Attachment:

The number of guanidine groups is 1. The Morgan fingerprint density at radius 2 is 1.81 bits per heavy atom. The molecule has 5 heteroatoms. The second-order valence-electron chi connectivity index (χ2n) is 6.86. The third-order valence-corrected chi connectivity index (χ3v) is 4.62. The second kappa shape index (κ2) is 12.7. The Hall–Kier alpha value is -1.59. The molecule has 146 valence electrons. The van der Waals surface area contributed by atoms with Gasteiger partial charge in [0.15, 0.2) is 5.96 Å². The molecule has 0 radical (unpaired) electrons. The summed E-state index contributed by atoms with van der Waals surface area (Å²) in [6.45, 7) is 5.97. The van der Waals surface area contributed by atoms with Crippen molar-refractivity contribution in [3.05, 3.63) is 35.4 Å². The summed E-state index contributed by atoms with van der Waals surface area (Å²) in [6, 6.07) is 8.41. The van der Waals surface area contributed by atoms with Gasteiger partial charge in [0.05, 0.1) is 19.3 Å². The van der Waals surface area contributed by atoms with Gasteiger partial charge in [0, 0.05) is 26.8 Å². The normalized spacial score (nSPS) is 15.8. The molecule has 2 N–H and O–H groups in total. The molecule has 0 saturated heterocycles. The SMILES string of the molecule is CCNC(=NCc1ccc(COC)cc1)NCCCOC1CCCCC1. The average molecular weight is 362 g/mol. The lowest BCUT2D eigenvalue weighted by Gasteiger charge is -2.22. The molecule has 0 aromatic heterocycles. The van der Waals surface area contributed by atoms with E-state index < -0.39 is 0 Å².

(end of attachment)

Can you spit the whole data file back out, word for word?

The number of guanidine groups is 1. The Morgan fingerprint density at radius 2 is 1.81 bits per heavy atom. The molecule has 5 heteroatoms. The second-order valence-electron chi connectivity index (χ2n) is 6.86. The third-order valence-corrected chi connectivity index (χ3v) is 4.62. The second kappa shape index (κ2) is 12.7. The Hall–Kier alpha value is -1.59. The molecule has 146 valence electrons. The van der Waals surface area contributed by atoms with Gasteiger partial charge in [0.15, 0.2) is 5.96 Å². The molecule has 0 radical (unpaired) electrons. The summed E-state index contributed by atoms with van der Waals surface area (Å²) in [6.45, 7) is 5.97. The van der Waals surface area contributed by atoms with Crippen molar-refractivity contribution in [3.05, 3.63) is 35.4 Å². The summed E-state index contributed by atoms with van der Waals surface area (Å²) in [6, 6.07) is 8.41. The van der Waals surface area contributed by atoms with Gasteiger partial charge in [0.05, 0.1) is 19.3 Å². The van der Waals surface area contributed by atoms with Gasteiger partial charge in [0, 0.05) is 26.8 Å². The normalized spacial score (nSPS) is 15.8. The molecule has 2 N–H and O–H groups in total. The molecule has 0 saturated heterocycles. The SMILES string of the molecule is CCNC(=NCc1ccc(COC)cc1)NCCCOC1CCCCC1. The average molecular weight is 362 g/mol. The lowest BCUT2D eigenvalue weighted by Gasteiger charge is -2.22. The molecule has 0 aromatic heterocycles. The van der Waals surface area contributed by atoms with E-state index < -0.39 is 0 Å².